The Department of Classical Philology welcomes international students through the Erasmus+ Program and other exchange programs. Incoming students have the possibility to access a wide range of courses, offered not only by our department but also by other departments (e.g. History, Philosophy, Art History, Theology).
Courses in the Department of Classical Philology are offered on a semester basis. Each semester consists of thirteen weeks (including a week for early examinations). The Winter Semester begins in mid-September and ends in mid-December; the Summer Semester begins in early February and ends in mid-May. All courses are taught once per week and offer two to three credits.
The courses in English are addressed to both undergraduate and postgraduate students. Our instruction spans a wide range of topics pertaining to the Greco-Roman civilization from the Homeric world to Byzantium, and from the foundation of Rome to the Late Middle Ages. Our faculty have a vast experience in both research and teaching at all university levels.
Exchange students who plan to continue their studies in our Department are welcome to seek academic advice or information about the program of studies from the International Exchange Programs coordinator at: firstname.lastname@example.org.
All courses listed below will take place in 2021/2022 and are open to Erasmus+ & Exchange & Czech students.
|History and Fiction: Narrative Literature from Late Antiquity to the Renaissance
|Societies in Crisis: Pandemics and Disasters in Premodern Europe
|Greek Language: Beginners
Ancient mythology has excited the imagination of people across time and space. The many stories about gods, monsters, heroes, or natural phenomena have inspired major literary or artistic works. This class will therefore introduce students to the major myths of the ancient Greece and Rome through the study of the literature and art of the ancients. The goal of the course is to explore the nature and multiple functions of Greek and Roman myths in the ancient world. Their appropriation by subsequent generations will also be investigated by looking at various instances of reception in the postclassical and modern world.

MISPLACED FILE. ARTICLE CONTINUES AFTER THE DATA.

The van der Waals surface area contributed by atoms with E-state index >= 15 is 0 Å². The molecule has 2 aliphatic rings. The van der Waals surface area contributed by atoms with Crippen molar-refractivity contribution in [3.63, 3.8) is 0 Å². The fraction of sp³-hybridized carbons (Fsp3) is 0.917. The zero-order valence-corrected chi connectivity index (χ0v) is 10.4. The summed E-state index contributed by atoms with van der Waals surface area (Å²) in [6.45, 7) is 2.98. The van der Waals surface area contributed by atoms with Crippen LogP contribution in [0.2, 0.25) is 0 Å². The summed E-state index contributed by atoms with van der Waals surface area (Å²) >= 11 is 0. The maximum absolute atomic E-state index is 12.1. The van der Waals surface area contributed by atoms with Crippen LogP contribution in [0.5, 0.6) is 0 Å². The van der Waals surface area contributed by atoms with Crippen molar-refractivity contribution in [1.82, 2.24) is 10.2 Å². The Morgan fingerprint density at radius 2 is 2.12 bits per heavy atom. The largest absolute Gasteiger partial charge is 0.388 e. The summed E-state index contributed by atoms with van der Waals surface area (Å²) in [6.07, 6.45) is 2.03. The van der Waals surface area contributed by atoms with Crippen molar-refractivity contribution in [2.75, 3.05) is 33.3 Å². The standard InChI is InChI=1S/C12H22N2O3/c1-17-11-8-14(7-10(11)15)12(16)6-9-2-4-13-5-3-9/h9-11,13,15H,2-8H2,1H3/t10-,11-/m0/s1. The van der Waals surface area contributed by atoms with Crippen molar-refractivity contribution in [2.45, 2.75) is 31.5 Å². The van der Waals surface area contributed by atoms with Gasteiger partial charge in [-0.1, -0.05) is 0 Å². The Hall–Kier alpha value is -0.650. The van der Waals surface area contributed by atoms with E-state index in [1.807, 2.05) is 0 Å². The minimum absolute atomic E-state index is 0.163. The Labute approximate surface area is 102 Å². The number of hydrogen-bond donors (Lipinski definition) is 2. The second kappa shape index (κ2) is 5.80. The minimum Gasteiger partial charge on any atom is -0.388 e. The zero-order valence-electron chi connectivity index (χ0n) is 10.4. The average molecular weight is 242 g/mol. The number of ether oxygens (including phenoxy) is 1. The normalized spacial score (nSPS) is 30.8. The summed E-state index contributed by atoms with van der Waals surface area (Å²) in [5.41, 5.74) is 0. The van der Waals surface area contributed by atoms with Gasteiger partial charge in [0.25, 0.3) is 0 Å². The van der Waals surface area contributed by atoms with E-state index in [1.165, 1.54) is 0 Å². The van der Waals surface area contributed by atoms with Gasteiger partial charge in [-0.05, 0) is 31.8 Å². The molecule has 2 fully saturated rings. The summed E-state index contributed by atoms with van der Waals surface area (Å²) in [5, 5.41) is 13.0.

In this course we will explore examples of historical and fictional narrative beginning with late antique compositions and extending to late medieval texts. While we will focus primarily on individual works translated from Latin or Greek, we will also address their cross-cultural nature as well as their common ancient models. In particular, the course will address issues like the development of medieval narrative genres, the treatment of key historical events taking place in both East and West (e.g. transition from the ancient world, iconoclasm, crusades), or reader responses.
Ever since Antiquity, pandemics and disasters of massive proportions have constituted a basic human condition. Two periods can be distinguished as particularly disease-ridden: the early Middle Ages (sixth to eighth centuries) and the Late Middle Ages. In both periods the higher mortality arose chiefly from new diseases, mainly plague (the precise nature of which remains unknown. The main goal of this course is to explore the changing disease patterns in Antiquity and the Middle Ages (500 BCE-1500 CE). At the same time, we will look at the social and political responses to epidemics. Overall, in broad historical terms, the ebb and flow of pandemics and catastrophes was a basic element in the demographic growth and decline in Europe and the Mediterranean. To this extent, epidemics also worked to shape social relations, cultural norms and values and political institutions and practices in the pre-modern world.
This introductory course is designed to help students develop the basic skills for reading Ancient Greek texts: pronunciation, reading, and morphology. Participants will learn not only to analyze linguistic information but also to acquire knowledge about the Ancient Greek civilization and to place it in context. The focus will be on the most common form of Classical Greek, the language used by the textual masterpieces of the Hellenic world. Course materials that we will study are meant to encourage students to explore the connections between language and society at large.